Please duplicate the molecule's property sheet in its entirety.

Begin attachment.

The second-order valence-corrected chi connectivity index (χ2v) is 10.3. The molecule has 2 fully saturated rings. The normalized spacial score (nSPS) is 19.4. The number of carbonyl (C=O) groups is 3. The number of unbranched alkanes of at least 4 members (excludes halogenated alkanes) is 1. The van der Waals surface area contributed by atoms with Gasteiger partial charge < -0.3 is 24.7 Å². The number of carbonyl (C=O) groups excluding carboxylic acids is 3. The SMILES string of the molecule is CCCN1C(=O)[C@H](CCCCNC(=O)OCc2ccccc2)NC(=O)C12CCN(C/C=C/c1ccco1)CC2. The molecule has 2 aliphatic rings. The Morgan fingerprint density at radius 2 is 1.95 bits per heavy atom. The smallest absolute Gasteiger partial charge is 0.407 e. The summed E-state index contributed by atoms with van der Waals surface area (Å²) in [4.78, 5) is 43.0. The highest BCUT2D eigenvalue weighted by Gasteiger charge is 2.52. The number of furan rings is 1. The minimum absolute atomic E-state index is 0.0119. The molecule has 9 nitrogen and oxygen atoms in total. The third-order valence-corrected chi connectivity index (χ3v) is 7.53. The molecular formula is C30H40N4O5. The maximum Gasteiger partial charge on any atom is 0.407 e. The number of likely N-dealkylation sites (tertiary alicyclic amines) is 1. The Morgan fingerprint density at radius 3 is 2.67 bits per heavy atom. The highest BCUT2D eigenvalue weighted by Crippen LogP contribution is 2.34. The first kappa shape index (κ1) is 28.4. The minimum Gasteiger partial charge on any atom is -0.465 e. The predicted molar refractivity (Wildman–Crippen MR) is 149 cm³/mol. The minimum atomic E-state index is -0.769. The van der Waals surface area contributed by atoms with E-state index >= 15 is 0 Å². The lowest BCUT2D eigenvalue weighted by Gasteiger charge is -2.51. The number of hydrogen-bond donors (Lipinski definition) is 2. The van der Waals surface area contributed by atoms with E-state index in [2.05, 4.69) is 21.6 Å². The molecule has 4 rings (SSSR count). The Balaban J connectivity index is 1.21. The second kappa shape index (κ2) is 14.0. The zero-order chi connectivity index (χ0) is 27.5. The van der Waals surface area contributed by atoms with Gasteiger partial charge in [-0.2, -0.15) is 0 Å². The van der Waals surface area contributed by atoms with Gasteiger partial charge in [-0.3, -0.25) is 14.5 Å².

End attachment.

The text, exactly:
The second-order valence-corrected chi connectivity index (χ2v) is 10.3. The molecule has 2 fully saturated rings. The normalized spacial score (nSPS) is 19.4. The number of carbonyl (C=O) groups is 3. The number of unbranched alkanes of at least 4 members (excludes halogenated alkanes) is 1. The van der Waals surface area contributed by atoms with Gasteiger partial charge < -0.3 is 24.7 Å². The number of carbonyl (C=O) groups excluding carboxylic acids is 3. The SMILES string of the molecule is CCCN1C(=O)[C@H](CCCCNC(=O)OCc2ccccc2)NC(=O)C12CCN(C/C=C/c1ccco1)CC2. The molecule has 2 aliphatic rings. The Morgan fingerprint density at radius 2 is 1.95 bits per heavy atom. The smallest absolute Gasteiger partial charge is 0.407 e. The summed E-state index contributed by atoms with van der Waals surface area (Å²) in [4.78, 5) is 43.0. The highest BCUT2D eigenvalue weighted by Gasteiger charge is 2.52. The number of furan rings is 1. The minimum absolute atomic E-state index is 0.0119. The molecule has 9 nitrogen and oxygen atoms in total. The third-order valence-corrected chi connectivity index (χ3v) is 7.53. The molecular formula is C30H40N4O5. The maximum Gasteiger partial charge on any atom is 0.407 e. The number of likely N-dealkylation sites (tertiary alicyclic amines) is 1. The Morgan fingerprint density at radius 3 is 2.67 bits per heavy atom. The highest BCUT2D eigenvalue weighted by Crippen LogP contribution is 2.34. The first kappa shape index (κ1) is 28.4. The minimum Gasteiger partial charge on any atom is -0.465 e. The predicted molar refractivity (Wildman–Crippen MR) is 149 cm³/mol. The minimum atomic E-state index is -0.769. The van der Waals surface area contributed by atoms with E-state index >= 15 is 0 Å². The lowest BCUT2D eigenvalue weighted by Gasteiger charge is -2.51. The number of hydrogen-bond donors (Lipinski definition) is 2. The van der Waals surface area contributed by atoms with E-state index in [2.05, 4.69) is 21.6 Å². The molecule has 4 rings (SSSR count). The Balaban J connectivity index is 1.21. The second kappa shape index (κ2) is 14.0. The zero-order chi connectivity index (χ0) is 27.5. The van der Waals surface area contributed by atoms with Gasteiger partial charge in [-0.2, -0.15) is 0 Å². The van der Waals surface area contributed by atoms with Gasteiger partial charge in [-0.3, -0.25) is 14.5 Å².